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Strabismus is a medical term used when the two eyes do not point at the same object at the same time (i.e. when the eyes are not coordinated and one or both eyes will turn in or out).

Currently, thanks to many recent advances in the field of neuroscience, it is now possible to substantiate the underlying causes of strabismus and amblyopia. In turn, this has given us insight into newer, less invasive, and much more successful treatment modalities for these conditions.

Learning how to coordinate the two eyes together is a complex cortical process. There is a true muscle problem in less than 5% of cases of strabismus. In fact, strabismus is a developmental process, a failure to learn to coordinate the eyes, and rarely ever present at birth. An ophthalmological study of more than 1,000 consecutive births by Helvelston and colleagues did not find even one case of congenital strabismus occurring at birth. What was previously called congenital strabismus is now correctly termed infantile strabismus and refers to a failure to learn to coordinate the eyes during the first two years of life. During the Chairman’s address before the American Medical Association Section of Ophthalmology, the noted ophthalmologist Dr. A. D. Reudemann stated, “The fact of the matter is that seeing is a learning process. No one is born knowing how to see.” (Reference: Crossed & Lazy Eyes – Myths, Misconceptions and Truths by Pilar Vergara Gimenez)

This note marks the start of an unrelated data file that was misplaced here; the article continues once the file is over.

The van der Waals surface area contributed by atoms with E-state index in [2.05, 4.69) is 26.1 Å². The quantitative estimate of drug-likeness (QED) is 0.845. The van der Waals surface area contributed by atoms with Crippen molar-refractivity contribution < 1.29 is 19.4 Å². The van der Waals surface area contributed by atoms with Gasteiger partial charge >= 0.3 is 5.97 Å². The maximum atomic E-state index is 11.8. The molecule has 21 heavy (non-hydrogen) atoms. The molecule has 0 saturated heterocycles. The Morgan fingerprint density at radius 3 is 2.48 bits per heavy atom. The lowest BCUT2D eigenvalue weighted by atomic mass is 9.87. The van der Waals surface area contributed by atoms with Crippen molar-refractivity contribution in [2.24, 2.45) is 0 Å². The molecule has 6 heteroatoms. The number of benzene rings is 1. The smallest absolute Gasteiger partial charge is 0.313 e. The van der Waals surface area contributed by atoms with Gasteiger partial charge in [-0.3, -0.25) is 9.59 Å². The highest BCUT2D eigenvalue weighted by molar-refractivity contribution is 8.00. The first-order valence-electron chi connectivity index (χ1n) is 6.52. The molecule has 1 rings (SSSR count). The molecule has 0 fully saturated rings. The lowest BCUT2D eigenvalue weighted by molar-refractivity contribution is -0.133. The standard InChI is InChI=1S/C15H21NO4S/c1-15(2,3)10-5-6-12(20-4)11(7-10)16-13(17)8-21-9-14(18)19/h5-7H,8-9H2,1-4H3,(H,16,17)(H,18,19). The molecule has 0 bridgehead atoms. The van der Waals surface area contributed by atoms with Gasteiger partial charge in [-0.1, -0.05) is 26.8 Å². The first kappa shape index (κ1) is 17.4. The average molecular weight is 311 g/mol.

When binocular development becomes obstructed, strabismus and amblyopia can occur. For this reason, patching (covering one eye) as the only treatment is not the best or most effective treatment. It addresses only the symptom and not the underlying cause of the problem.

A scientific study by Drs. Fitzgerald and Krumholtz at the State University of New York, State College of Optometry illustrates this point. They studied how well visual acuity gains from treatment were maintained 1 to 2 years after treatment was concluded. In patients who received optical correction (glasses) and occlusion, 40% lost some or all visual acuity improvement. In the group that received optical correction, occlusion, and optometric vision therapy, 100% maintained their visual acuity improvement!

Strabismus and Amblyopia is a two-eyed problem, not a one-eyed problem.